1. If you wear corrective glasses or contacts, make sure your prescription is up-to-date, or get a prescription if you need one and don’t have one yet. This will avoid eyestrain and the headaches it can trigger.
  2. Keep your glasses and your screen clean, and position the screen to avoid glare — this makes it easier to see, reducing eye strain.
  3. Use blue light-blocking glasses, apply a blue light- blocking screen protector, or install a blue light-blocking software program on your device. You can get blue light-blocking glasses that do not contain any magnification or correction or have a blue light filter added to corrective glasses.
  4. Adjust the brightness of your screen to match the ambient lighting in the room. The less your eye has to adjust between the two different levels of light, the less the eye strain. There are some computer programs that will automatically do that for you.
  5. Increase the font size of print so you don’t need to squint as you read.
  6. Place the monitor straight ahead of you at eye level rather than off to the side, to reduce neck strain and slouching, and approximately two feet away from your face to minimize eye strain. 
  7. Increase the refresh rate of your monitor or device. The refresh rate is how often the screen renews the image. When the refresh rate is too low, there is a flicker you may not be aware of, but which causes your eyes to strain more.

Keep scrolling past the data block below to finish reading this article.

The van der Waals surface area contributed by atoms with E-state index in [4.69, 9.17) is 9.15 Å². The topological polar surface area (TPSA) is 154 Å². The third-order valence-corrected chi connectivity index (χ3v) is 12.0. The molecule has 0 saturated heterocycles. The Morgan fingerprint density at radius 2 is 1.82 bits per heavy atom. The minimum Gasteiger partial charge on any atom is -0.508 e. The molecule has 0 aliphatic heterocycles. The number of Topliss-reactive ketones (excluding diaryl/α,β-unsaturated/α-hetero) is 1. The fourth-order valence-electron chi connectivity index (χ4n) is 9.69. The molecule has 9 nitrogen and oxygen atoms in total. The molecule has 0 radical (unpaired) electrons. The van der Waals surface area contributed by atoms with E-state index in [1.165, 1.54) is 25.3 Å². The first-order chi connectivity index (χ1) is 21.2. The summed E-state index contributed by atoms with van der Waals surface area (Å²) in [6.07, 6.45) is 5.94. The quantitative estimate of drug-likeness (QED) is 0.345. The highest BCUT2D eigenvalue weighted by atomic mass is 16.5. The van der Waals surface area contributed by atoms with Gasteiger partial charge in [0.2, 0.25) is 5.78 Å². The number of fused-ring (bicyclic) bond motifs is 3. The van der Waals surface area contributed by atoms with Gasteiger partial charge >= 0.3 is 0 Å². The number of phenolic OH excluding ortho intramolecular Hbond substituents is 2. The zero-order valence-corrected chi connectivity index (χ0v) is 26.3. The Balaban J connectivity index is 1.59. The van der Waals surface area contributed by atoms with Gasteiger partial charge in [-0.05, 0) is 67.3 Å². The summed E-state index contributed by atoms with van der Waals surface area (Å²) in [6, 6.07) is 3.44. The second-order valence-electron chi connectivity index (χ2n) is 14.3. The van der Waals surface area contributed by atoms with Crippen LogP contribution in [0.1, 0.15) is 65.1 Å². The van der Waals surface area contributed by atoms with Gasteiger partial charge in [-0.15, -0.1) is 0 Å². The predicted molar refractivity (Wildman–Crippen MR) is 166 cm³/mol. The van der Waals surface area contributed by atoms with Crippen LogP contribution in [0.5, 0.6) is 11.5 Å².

8. Adjust the View mode on your computer to what you use most — photo or text.
  9. Work on good posture and take frequent breaks to stretch to avoid muscle spasm in your neck and back.
  10. Take screen breaks. If you must be on a screen all day for work, look for opportunities throughout the day to give your eyes a break. If you can, turn a video meeting into a phone call. If you’re watching a long movie at night, take a popcorn break to give your eyes a rest.

The Bottom Line

While screen time is more or less an essential part of modern life, following these guidelines and being conscious of how screens impact your body can help you reduce the frequency and intensity of screen-related headaches.

 

About the Author

Charisse Litchman MD, FAHS is a neurologist, headache specialist, and medical advisor to Nurx. She received her undergraduate degree at Wesleyan University and her medical degree at Yale School of Medicine. After completing her internship at Yale New Haven Hospital, she completed her neurology residency at Cornell-New York Hospital. She began a solo private practice in general neurology and became board certified in headache medicine in 2008. A former Assistant Professor of Clinical Neurology at Yale School of Medicine, Charisse has published articles in headaches and multiple sclerosis and edited the first textbook on a rare soft tissue tumor.  She has earned a certificate in Medical Editing and Writing from the University of Chicago. Charisse has three children and lives in Connecticut with her husband Mark and her two dogs.